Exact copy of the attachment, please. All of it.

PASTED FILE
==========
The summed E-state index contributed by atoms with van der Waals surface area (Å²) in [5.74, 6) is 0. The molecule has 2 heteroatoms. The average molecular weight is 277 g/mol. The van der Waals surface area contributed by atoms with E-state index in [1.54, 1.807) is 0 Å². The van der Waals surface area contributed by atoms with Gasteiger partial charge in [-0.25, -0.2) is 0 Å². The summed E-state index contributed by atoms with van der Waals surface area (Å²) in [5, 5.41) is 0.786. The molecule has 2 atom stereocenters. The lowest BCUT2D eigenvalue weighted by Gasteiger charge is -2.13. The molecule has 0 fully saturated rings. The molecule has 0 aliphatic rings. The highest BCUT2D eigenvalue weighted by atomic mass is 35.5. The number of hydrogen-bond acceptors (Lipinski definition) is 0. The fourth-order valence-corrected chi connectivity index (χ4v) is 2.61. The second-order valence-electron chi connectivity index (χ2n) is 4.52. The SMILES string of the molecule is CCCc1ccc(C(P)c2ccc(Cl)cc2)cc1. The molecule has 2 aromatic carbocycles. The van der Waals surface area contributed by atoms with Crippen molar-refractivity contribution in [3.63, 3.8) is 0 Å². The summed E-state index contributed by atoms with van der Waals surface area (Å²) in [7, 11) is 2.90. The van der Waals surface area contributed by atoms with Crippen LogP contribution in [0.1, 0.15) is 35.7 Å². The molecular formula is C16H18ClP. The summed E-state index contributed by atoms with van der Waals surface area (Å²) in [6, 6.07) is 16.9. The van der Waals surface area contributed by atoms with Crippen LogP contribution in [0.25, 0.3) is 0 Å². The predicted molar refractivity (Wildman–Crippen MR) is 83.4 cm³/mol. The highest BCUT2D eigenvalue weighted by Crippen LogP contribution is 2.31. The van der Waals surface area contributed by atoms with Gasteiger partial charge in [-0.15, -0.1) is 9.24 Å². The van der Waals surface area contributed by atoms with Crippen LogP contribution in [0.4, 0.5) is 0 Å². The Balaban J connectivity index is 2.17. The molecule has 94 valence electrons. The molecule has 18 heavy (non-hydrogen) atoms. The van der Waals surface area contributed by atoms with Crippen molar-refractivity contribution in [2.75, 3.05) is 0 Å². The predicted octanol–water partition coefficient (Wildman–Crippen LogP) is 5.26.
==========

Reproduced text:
The summed E-state index contributed by atoms with van der Waals surface area (Å²) in [5.74, 6) is 0. The molecule has 2 heteroatoms. The average molecular weight is 277 g/mol. The van der Waals surface area contributed by atoms with E-state index in [1.54, 1.807) is 0 Å². The van der Waals surface area contributed by atoms with Gasteiger partial charge in [-0.25, -0.2) is 0 Å². The summed E-state index contributed by atoms with van der Waals surface area (Å²) in [5, 5.41) is 0.786. The molecule has 2 atom stereocenters. The lowest BCUT2D eigenvalue weighted by Gasteiger charge is -2.13. The molecule has 0 fully saturated rings. The molecule has 0 aliphatic rings. The highest BCUT2D eigenvalue weighted by atomic mass is 35.5. The number of hydrogen-bond acceptors (Lipinski definition) is 0. The fourth-order valence-corrected chi connectivity index (χ4v) is 2.61. The second-order valence-electron chi connectivity index (χ2n) is 4.52. The SMILES string of the molecule is CCCc1ccc(C(P)c2ccc(Cl)cc2)cc1. The molecule has 2 aromatic carbocycles. The van der Waals surface area contributed by atoms with Crippen molar-refractivity contribution in [3.63, 3.8) is 0 Å². The summed E-state index contributed by atoms with van der Waals surface area (Å²) in [7, 11) is 2.90. The van der Waals surface area contributed by atoms with Crippen LogP contribution in [0.1, 0.15) is 35.7 Å². The molecular formula is C16H18ClP. The summed E-state index contributed by atoms with van der Waals surface area (Å²) in [6, 6.07) is 16.9. The van der Waals surface area contributed by atoms with Crippen LogP contribution in [0.25, 0.3) is 0 Å². The predicted molar refractivity (Wildman–Crippen MR) is 83.4 cm³/mol. The highest BCUT2D eigenvalue weighted by Crippen LogP contribution is 2.31. The van der Waals surface area contributed by atoms with Gasteiger partial charge in [-0.15, -0.1) is 9.24 Å². The van der Waals surface area contributed by atoms with Crippen LogP contribution in [0.4, 0.5) is 0 Å². The Balaban J connectivity index is 2.17. The molecule has 94 valence electrons. The molecule has 18 heavy (non-hydrogen) atoms. The van der Waals surface area contributed by atoms with Crippen molar-refractivity contribution in [2.75, 3.05) is 0 Å². The predicted octanol–water partition coefficient (Wildman–Crippen LogP) is 5.26.